How to help your patient stick to the wearing schedule
A comfortable orthosis is a must for improved patient compliance. Because, if your patient feels that their custom-made orthosis is uncomfortable, they simply will not wear it. Despite its necessity for optimum recovery.
Use these eight tips to make a supportive and comfortable orthosis. It will help your patient stick to the wearing schedule as outlined and have an optimal recovery.
In addition, consider the size of the patient’s extremity and the material characteristics to make this choice.
In most cases you can consider the following material thicknesses for adult patients:
Make an accurate pattern that matches the exact size and shape of the patient’s extremity. This will save you time and effort while fabricating the orthosis. Moreover, you can make sure that the orthosis is appropriately designed for your patient.
It will prevent:
While fabricating the orthosis, be careful not to hold any part in place for more than a few seconds. Because each time you press into the material, you may create a pressure point in the final orthosis.
Try using the pinch method of circumferential orthotic fabrication. These methods allow your hands to be free of holding the material in place, and available for positioning.
This video demonstrates how to use the pinch method for an Anti-Swan Neck Orthosis:
After the fabrication is complete, assess the fit of the orthosis on the patient’s hand.
Round off all corners and smooth all edges. This prevents sharp parts that might hurt during donning and doffing of the orthosis.
Round off the edges for a smooth finish.
Find the perfect tools to finish your orthosis here.
Are there any red marks along where the edges of the orthosis hit the forearm? Briefly stretch the material open to enlarge the sides or reheat the edges with a heat gun and flare away from the arm.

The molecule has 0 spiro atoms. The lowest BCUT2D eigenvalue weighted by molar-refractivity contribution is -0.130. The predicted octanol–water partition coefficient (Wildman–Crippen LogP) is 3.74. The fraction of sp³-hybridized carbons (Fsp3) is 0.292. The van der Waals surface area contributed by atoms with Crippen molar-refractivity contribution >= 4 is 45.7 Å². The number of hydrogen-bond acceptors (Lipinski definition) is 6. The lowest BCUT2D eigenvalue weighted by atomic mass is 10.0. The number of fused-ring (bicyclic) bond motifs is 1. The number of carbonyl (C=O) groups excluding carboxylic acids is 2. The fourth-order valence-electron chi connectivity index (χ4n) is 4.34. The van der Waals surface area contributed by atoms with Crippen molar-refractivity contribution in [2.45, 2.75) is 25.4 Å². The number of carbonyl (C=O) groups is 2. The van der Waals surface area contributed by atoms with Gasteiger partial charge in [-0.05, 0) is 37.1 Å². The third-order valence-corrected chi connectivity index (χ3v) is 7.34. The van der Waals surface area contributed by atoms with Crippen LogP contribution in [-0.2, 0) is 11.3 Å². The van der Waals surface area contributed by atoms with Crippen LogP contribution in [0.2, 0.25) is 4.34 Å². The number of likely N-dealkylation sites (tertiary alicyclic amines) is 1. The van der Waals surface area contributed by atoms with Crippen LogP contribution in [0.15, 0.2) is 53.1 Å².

Does the orthosis place pressure over the bony prominences? In that case, you can use several effective techniques to adjust the orthosis for a comfortable fit:
Theraputty or thermoplastic material
Before moulding, place Theraputty or a small scrap of thermoplastic material on the bony prominences of the hand or arm. Then, fabricate the orthosis as you would normally.
After hardening, remove the putty or scrap of material from the inside of the orthosis. This process creates a small enlarged area.
Tip: Put some lotion on the putty or use a coated scrap of material to prevent sticking.
Heat potential pressure areas with a heat gun and flare the material outwards with your thumb. Make sure to keep your thumb in place until the material hardens. Otherwise, the heated area will collapse and cause even more pressure on the bone.
The lipstick trick
Use lipstick or a red marker to draw on the bony prominences. After moulding the orthosis, these marks will show on the inside of the orthosis. They indicate where you need to make adjustments.
Are you making a forearm-based orthosis? Then, the proximal edge should not hit the biceps muscle during elbow flexion. For hand-based orthoses, on the other hand, the proximal edge should not impede wrist motion.
Forearm-based orthosis – the proximal edge should not hit the biceps muscle.
Hand-based orthosis – the proximal edge should not impede wrist motion.
Flare the proximal edge of the orthosis outwards slightly so that it does not dig into the arm.
These considerations and tips will enable you to fabricate a well-fitting and very comfortable orthosis. One that will help your patient with his or her recovery.
Taking the extra time to do these steps will show the patient that you care.
Written by Debby Schwartz, OTD, OTR/L, CHT
Physical Rehabilitation Product and Educational Specialist at Orfit Industries America.
Debby is a certified hand therapist with over 36 years of clinical experience. She completed her Doctorate of Occupational Therapy at Rocky Mountain University of Health Professions in 2010. She has worked at Orfit Industries America as Product and Educational Specialist since 2007.
Debby is also an adjunct professor at the Occupational Therapy Department of Touro College in NYC and has written many book chapters in the field of hand therapy and multiple articles for hand therapy journals, including the ASHT Times and the Journal of Hand Therapy. She has published a new textbook on orthotic fabrication together with Dr. Katherine Schofield, entitled “Orthotic Design and Fabrication for the Upper Extremity: A Practical Guide”.
Orthotic fabrication for De Quervain’s and/or Intersection Syndrome
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